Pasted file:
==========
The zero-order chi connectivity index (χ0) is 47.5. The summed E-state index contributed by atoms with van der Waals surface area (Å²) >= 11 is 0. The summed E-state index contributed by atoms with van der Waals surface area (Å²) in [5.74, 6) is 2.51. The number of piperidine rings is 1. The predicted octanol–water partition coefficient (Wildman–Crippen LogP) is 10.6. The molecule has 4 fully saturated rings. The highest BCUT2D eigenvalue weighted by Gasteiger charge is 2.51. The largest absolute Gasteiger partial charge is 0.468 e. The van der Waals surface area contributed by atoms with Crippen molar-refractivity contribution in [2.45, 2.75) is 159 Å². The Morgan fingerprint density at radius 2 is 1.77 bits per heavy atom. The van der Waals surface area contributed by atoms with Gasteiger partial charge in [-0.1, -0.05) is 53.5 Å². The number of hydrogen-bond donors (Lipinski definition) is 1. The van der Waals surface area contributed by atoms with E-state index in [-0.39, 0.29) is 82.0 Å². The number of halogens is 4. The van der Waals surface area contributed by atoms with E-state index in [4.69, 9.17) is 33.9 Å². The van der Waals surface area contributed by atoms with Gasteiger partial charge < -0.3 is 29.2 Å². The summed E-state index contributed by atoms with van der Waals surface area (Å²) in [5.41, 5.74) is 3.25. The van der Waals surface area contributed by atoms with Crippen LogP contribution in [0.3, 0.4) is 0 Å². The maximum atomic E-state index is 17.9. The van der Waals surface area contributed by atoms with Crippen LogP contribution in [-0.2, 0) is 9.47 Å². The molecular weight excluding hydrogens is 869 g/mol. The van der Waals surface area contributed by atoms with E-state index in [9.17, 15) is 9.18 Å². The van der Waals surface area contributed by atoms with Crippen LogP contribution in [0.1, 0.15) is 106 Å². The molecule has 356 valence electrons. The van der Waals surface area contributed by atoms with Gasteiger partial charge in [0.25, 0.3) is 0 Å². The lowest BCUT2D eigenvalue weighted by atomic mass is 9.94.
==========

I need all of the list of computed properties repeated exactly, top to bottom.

The zero-order chi connectivity index (χ0) is 47.5. The summed E-state index contributed by atoms with van der Waals surface area (Å²) >= 11 is 0. The summed E-state index contributed by atoms with van der Waals surface area (Å²) in [5.74, 6) is 2.51. The number of piperidine rings is 1. The predicted octanol–water partition coefficient (Wildman–Crippen LogP) is 10.6. The molecule has 4 fully saturated rings. The highest BCUT2D eigenvalue weighted by Gasteiger charge is 2.51. The largest absolute Gasteiger partial charge is 0.468 e. The van der Waals surface area contributed by atoms with Crippen molar-refractivity contribution in [2.45, 2.75) is 159 Å². The Morgan fingerprint density at radius 2 is 1.77 bits per heavy atom. The van der Waals surface area contributed by atoms with Gasteiger partial charge in [-0.1, -0.05) is 53.5 Å². The number of hydrogen-bond donors (Lipinski definition) is 1. The van der Waals surface area contributed by atoms with E-state index in [-0.39, 0.29) is 82.0 Å². The number of halogens is 4. The van der Waals surface area contributed by atoms with E-state index in [4.69, 9.17) is 33.9 Å². The van der Waals surface area contributed by atoms with Gasteiger partial charge < -0.3 is 29.2 Å². The summed E-state index contributed by atoms with van der Waals surface area (Å²) in [5.41, 5.74) is 3.25. The van der Waals surface area contributed by atoms with Crippen LogP contribution in [0.3, 0.4) is 0 Å². The maximum atomic E-state index is 17.9. The van der Waals surface area contributed by atoms with Crippen LogP contribution in [-0.2, 0) is 9.47 Å². The molecular weight excluding hydrogens is 869 g/mol. The van der Waals surface area contributed by atoms with E-state index in [9.17, 15) is 9.18 Å². The van der Waals surface area contributed by atoms with Crippen LogP contribution in [0.1, 0.15) is 106 Å². The molecule has 356 valence electrons. The van der Waals surface area contributed by atoms with Gasteiger partial charge in [0.25, 0.3) is 0 Å². The lowest BCUT2D eigenvalue weighted by atomic mass is 9.94.